International Artists, holding up the release of this album, thought it woulod be best to issue the infamous Live album composing of various outtakes and demos with applause dubbed over it as it did feature the classic singing of Erickson, still thought of as the voice of the band. Bull… was a far more laid back affair, more rooted in the Blues rather than classic Psychedelia and Garage, but songs like “Livin’ On,” the classic opener featuring Ericksons soulful singing, and Sutherland’s “Silver and Gold” showed that there was still some life left in the band, if only for a few remaining moments.

Sadly, the album was released as Erickson was having his legal problems started with the infamous Feb. 1969 bust and Sutherland was trying to find another outlet for his music, resulting in the very short lived band Ice who never released anything officially. I.A., after scoring a hit with Bubble Puppy’s “Hot Smoke and Sassafrass” in early ’69, slowly went away through a series of albums which went unnoticed.

Within the other videos at the end of the clip, there’s a home-made clip featuring the classic closer “May the Circle Remain Unbroken,” a title that was the motto of many music fans that were hoping for the return of the band, or at least Erickson, to the music scene. Thankfully, Erickson is now back and proving to all that he is still strong as a performer. It’s the most spaced-out beauty the band would ever get, and that alone makes up for the several weak tracks on that album as it is a true Elevators classic.

This was a clumsy ad, but it has it’s strange charm best heard at 2AM.

Sean Bonniwell (TS Bonniwell) – Black Snow (1969)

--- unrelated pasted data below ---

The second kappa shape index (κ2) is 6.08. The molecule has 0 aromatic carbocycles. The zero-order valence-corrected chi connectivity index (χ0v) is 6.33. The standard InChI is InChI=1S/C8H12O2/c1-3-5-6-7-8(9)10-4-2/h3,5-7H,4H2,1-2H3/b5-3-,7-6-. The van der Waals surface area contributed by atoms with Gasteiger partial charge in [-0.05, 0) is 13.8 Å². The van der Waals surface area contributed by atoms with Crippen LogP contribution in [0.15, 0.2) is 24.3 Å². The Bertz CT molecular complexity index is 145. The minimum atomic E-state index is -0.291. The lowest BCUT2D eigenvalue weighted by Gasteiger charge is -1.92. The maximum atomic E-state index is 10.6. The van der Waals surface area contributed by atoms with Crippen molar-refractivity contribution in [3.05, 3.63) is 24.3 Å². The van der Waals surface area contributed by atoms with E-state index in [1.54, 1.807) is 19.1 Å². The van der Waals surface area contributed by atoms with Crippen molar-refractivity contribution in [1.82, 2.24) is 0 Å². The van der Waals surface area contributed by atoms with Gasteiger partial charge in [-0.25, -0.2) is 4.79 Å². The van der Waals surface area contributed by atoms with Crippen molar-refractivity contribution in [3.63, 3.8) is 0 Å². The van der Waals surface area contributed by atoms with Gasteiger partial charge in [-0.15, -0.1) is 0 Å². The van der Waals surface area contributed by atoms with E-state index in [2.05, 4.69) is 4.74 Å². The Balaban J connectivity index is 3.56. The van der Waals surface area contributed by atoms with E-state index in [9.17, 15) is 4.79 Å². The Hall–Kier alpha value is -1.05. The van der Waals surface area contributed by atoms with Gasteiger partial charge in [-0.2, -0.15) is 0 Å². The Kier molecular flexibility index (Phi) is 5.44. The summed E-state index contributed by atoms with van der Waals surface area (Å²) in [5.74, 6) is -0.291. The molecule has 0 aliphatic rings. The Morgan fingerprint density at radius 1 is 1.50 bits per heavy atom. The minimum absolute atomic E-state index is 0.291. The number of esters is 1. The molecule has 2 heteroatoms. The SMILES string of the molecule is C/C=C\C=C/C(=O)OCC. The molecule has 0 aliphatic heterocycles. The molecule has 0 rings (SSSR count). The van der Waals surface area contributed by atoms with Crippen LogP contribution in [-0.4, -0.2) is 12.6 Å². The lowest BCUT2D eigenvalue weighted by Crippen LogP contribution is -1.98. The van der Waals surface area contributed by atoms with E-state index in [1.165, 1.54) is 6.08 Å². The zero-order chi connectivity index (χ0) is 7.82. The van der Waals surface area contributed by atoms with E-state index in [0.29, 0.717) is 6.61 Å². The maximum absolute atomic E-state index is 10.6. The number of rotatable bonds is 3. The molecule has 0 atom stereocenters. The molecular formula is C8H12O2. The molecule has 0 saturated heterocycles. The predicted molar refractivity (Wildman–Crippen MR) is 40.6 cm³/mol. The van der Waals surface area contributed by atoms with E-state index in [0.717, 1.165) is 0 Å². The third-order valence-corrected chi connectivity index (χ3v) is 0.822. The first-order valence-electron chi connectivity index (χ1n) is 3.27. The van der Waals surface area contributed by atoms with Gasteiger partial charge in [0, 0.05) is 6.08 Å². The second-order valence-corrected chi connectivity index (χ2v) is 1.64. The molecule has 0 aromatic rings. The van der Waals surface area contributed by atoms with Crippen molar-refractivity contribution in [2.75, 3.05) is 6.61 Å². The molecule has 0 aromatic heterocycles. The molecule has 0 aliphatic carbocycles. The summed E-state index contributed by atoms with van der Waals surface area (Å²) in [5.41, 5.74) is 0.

Moody, and stunning!

Shortly after the Music Machine went out of sight, Sean Bonniwell tried out for a Solo venture under his real name. I have not heard the full album yet, but judging from this track, Close seems to have it’s share of great moments which seriously went into a strong mood. To me this song at least captured a feeling of the last days of a very interesting era of the last part of the 60’s – one that started with a lot of hope, rebellion, and change turning into a dark world all it’s own with only a few events that were yet to happen that ended the story…one, the infamous “Helter Skelter Murders” of Aug. 8-9, 1969 leading to a quick shot Exploitation film (The Other Side of Madness, 1971) and the use of some of Bonniwell’s music for that film

Reportedly, only a few thousand copies wre pressed of Close and were Distributed mainly through the LA area, where it’s a good guess that Bonniwell still had his strongest following after a 1968 of well-recieved concerts as the leader of Bonniwell Music Machine, who’s album and singles went mainly unnoticed. Reports have seen the album released in July, 1969.

It starts sparce, but the strings kick in around the 1 Minute mark. Enjoy!